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VOL. 132 | NO. 72 | Tuesday, April 11, 2017

Dries

Bill Dries

Last Word: Busy Council Day, County Property Tax Cut Call and Gas Tax Vote Nears

By Bill Dries

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The Lawsons – K.J. and Dedric – are on their way to Kansas after leaving University of Memphis basketball they announced Monday. And Markell Crawford confirmed Monday that he will be transferring too. Crawford is the sixth Tiger player to head for the door since the season’s end. What will Tigers basketball look like by the next season?

A busy Tuesday at City Hall that includes a city council vote on whether or not to abolish the Beale Street Tourism Development Authority and a discussion about the city permits required for protests and marches. But wait there's more... a $10 flat fee for some on-street parking Downtown, the sale of the Sheraton Downtown and parking in Overton Park.

Shelby County Trustee David Lenoir says there should be a county property tax rate cut above and beyond whatever the new recertified rate winds up being because of the 2017 property reappraisal. Lenoir’s declaration on “Behind The Headlines” is the latest development in the race for Shelby County Mayor that isn’t on the ballot for about another 11 months but is nevertheless underway. Lenoir commented on the WKNO TV show during a discussion of the reappraisal that also included Shelby County Assessor Cheyenne Johnson and Memphis Chief Financial Officer Brian Collins.

Johnson said residential values could be up as much as 13 percent and commercial values, which go out April 20, by about 20 percent. This reappraisal is the third in a series that reflect the housing bubble, the bursting of that bubble in a recession like none seen since the Great Depression and the slow recovery from that recession. The reappraisal is governed by some strict regulations that make it a look about two years in the past for purposes of the values.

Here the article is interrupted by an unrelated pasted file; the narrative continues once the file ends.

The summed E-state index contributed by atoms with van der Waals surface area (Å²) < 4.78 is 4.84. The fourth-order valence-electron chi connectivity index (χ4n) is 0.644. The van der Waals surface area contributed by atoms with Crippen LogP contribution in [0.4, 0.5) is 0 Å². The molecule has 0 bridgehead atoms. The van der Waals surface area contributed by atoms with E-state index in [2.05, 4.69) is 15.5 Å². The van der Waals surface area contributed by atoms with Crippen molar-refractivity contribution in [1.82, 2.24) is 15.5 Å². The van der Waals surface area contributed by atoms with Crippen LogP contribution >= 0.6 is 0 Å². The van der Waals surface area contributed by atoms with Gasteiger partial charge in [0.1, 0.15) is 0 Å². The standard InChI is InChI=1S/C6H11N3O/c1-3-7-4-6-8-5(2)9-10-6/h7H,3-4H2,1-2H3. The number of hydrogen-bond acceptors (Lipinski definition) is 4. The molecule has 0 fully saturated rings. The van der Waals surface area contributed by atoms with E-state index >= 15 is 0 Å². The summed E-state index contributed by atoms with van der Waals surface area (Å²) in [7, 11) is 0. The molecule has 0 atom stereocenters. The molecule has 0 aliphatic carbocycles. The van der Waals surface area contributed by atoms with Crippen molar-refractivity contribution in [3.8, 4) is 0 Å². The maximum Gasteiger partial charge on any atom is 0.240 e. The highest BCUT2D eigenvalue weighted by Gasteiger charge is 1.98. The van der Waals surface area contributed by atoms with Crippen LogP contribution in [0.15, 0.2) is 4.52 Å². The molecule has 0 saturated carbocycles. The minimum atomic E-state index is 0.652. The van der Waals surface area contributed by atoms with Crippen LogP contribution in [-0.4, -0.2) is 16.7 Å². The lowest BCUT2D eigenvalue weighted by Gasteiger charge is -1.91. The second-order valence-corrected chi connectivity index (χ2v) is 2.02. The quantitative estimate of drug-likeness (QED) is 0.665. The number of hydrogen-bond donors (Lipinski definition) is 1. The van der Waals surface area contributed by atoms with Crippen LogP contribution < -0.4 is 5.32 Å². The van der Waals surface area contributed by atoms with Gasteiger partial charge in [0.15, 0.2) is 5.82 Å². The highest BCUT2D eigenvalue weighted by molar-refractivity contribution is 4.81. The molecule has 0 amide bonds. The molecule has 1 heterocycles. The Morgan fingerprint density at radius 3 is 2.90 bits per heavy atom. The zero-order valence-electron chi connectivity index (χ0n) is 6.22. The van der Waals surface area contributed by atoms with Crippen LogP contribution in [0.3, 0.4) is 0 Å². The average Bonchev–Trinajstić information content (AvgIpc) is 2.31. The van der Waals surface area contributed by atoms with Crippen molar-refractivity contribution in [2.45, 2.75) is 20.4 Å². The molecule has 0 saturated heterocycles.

In The Tennessee Legislature:

The time draws near for a vote on the gas tax bill and leaders of the state Senate, including Senate Majority Leader Mark Norris of Collierville are firming up their stand behind the Haslam administration’s proposal now that it is in its final form. Meanwhile the state House leadership is working on an alternative to fund nearly 1,000 state road projects without raising the gas tax and the Senate leadership is telling our Nashville correspondent, Sam Stockard, that it doesn’t think much of the general premise.

State Senate Minority Leader Lee Harris of Memphis calling for the legislature to change its stance on refugee resettlement with the U.S. air strikes in Syria less than a week ago.

Meanwhile, more fallout from the Legislature honoring a Memphis preacher, Bill Owens, for his civil rights work. Owens has also called on African-Americans to leave the Democratic party and most recently backed Republican nominee Donald Trump in the 2016 presidential election. That prompted Memphis Democrat Antonio Parkinson, in the House, to separate himself from that part of Owens’ resume. Owens plans to return partisan fire Tuesday here in Memphis.

The One Beale project at Riverside and Beale is looking for a way forward – specifically where to put a parking garage that proved to be a structural challenge. But Chase Carlisle of Carlisle Corp., the company that is pursuing the ambitious skyline project, is going to Avison Young to lead that company’s Memphis office.